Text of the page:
Obituaries

Kathryn Sullivan-Jones
B: 1946-10-20
D: 2019-02-06
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Sullivan-Jones, Kathryn
Lynton Bourne
B: 1933-01-05
D: 2019-02-06
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Bourne, Lynton
John McGee
B: 1930-03-09
D: 2019-02-05
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McGee, John
Carissa Robinson
D: 2019-02-02
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Robinson, Carissa
Willa Higgins
B: 1927-02-19
D: 2019-01-30
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Higgins, Willa
Charles Mitchell III
B: 1950-01-03
D: 2019-01-29
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Mitchell III, Charles
Betty Barnett
B: 1931-05-16
D: 2019-01-19
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Barnett, Betty
Jennette Griffin
B: 1946-10-10
D: 2019-01-18
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Griffin, Jennette
BETTY SADDLER
B: 1941-05-11
D: 2019-01-15
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SADDLER, BETTY
Clarence Laster
B: 1935-07-08
D: 2019-01-14
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Laster, Clarence
Bessie Bryles
B: 1914-07-09
D: 2019-01-14
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Bryles, Bessie
Bettie McClain
B: 1935-08-05
D: 2019-01-13
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McClain, Bettie
Harvey Mc Murray
D: 2019-01-10
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Mc Murray, Harvey
Richard Vaughns
B: 1947-04-30
D: 2019-01-05
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Vaughns, Richard
Dovey Hicks
B: 1949-09-28
D: 2018-12-27
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Hicks, Dovey
James Allen
B: 1959-08-28
D: 2018-12-18
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Allen, James
Ella Braddock
D: 2018-11-21
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Braddock, Ella
Arthur McIver
B: 1951-08-06
D: 2018-11-11
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McIver, Arthur
Charles Freeny
D: 2018-11-09
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Freeny, Charles
Willie Ewing
B: 1917-09-23
D: 2018-11-07
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Ewing, Willie
Patricia Valentine
B: 1947-10-27
D: 2018-10-31
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Valentine, Patricia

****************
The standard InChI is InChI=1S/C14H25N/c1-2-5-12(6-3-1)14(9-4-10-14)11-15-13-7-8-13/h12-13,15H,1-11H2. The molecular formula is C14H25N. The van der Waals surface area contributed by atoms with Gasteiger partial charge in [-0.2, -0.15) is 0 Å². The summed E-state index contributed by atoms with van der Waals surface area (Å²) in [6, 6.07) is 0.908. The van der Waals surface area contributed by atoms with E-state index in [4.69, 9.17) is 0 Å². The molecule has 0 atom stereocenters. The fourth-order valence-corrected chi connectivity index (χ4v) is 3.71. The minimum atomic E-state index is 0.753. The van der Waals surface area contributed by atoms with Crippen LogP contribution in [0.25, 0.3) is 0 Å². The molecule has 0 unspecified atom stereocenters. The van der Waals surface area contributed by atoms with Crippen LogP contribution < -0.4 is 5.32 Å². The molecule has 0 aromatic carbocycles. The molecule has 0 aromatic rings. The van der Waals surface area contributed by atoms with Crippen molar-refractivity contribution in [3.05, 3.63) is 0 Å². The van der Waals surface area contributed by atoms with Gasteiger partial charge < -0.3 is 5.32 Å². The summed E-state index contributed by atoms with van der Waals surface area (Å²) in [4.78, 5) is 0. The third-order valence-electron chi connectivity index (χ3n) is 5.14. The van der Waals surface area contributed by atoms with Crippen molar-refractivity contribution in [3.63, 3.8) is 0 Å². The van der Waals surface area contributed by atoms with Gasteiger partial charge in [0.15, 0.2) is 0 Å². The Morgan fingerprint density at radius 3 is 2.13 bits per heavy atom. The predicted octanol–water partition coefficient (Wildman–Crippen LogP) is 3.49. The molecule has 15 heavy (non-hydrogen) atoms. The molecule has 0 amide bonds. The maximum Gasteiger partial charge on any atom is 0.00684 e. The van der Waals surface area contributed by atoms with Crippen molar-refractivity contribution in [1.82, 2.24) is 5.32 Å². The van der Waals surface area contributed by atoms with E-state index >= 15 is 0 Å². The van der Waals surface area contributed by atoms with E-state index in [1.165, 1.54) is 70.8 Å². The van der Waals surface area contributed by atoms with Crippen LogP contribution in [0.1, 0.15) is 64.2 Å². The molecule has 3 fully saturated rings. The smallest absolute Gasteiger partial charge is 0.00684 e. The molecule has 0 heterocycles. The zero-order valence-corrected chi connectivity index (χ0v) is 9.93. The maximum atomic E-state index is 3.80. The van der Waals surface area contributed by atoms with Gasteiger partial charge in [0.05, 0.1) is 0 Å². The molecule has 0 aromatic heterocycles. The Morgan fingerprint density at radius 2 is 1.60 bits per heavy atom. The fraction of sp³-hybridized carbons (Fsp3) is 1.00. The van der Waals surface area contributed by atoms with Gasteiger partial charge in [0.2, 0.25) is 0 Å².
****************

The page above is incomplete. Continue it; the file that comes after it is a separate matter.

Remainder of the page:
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1455 N. Fair Oaks Avenue
Pasadena, CA 91103
Phone: 626-798-8941
Fax: 626-798-0195

Can You Afford To Die?

Can you afford to die?  This is an important question to ask yourself if you have loved ones.  First of all, those left behind will have to make arrangements and pay for your services and disposition, be it burial or cremation.  Most services take place within 4-7 days of one’s passing.  So immediately, adequate funds or assignable insurance is needed to go forth with services.  The cost of  arrangements vary from several hundred to several thousand dollars, depending of the type of service and disposition your family selects.  I have heard people say “let the county bury me.”  By law, a person’s legal next of kin is responsible for making funeral arrangements and for paying for them, unless they are indigent or can document that they have inadequate income.

If that is the case, then the county will cremate the person. 

So what position would your family be in if you stepped out of the picture?  Would they have adequate funds or insurance to take care of your services?  Many people have money in bank accounts that no one has immediate access to when they pass away.  It can take a minimum of 45 days before a family member has access to those funds.  Many people have insurance, but does your family know where the policy is, or the policy number or even the name of the insurance company?  Is your beneficiary an adult and accessible?  Sometimes people make minor children or incarcerated loved one’s beneficiaries, and this can cause significant delays in accessing the insurance for services.  Many of us are insured through our jobs.  What happens to your coverage when you resign, get laid off or retire?  These are important questions to ask because under some of these circumstances the insurance is terminated, greatly reduced or made available at significantly higher costs to you. 

Secondly, after the funeral is taken care of how would your passing effect the lifestyle of your family?  Would they be able to remain in your home or would they have to move?  Would your children be able to finish college or even afford to go to college?  Would your family be able to pay the car note or the existing bills?  Some people don’t think about these things, but it is wise to entertain them at least long enough to make some provisions. 

What to do?  

  • Pre-plan.  This is a good first step.  Decide what you want in funeral services and interment and make sure there are funds available to cover the costs today and in the future.  Guaranteed funeral plans offered by your local mortuary are good ways to accomplish this. 
  • Meet with family and decide what would be needed for them to carry on.  Locate and evaluate  your existing  insurance coverage and, or  explore additional insurance options.  Remember to choose your beneficiary wisely.
  • Meet with a probate attorney to discuss ways to set up your assets and financial affairs in the best interest of your immediate family. Wills and Living Trusts can be valuable documents to have.

Coping with the loss of a loved one emotionally, is very difficult in itself.  To have the immediate and long-term financial burden in addition, is added stress.  Most of us hope and plan to live long, quality lives.  We can still take the time to lessen the impact our passing would have on our family by being financially prepared.     


Gail Valentine Taylor, M.S.W.

Funeral Director 

(626) 798-8941

email: gailt@woodsvalentinemortuary.com

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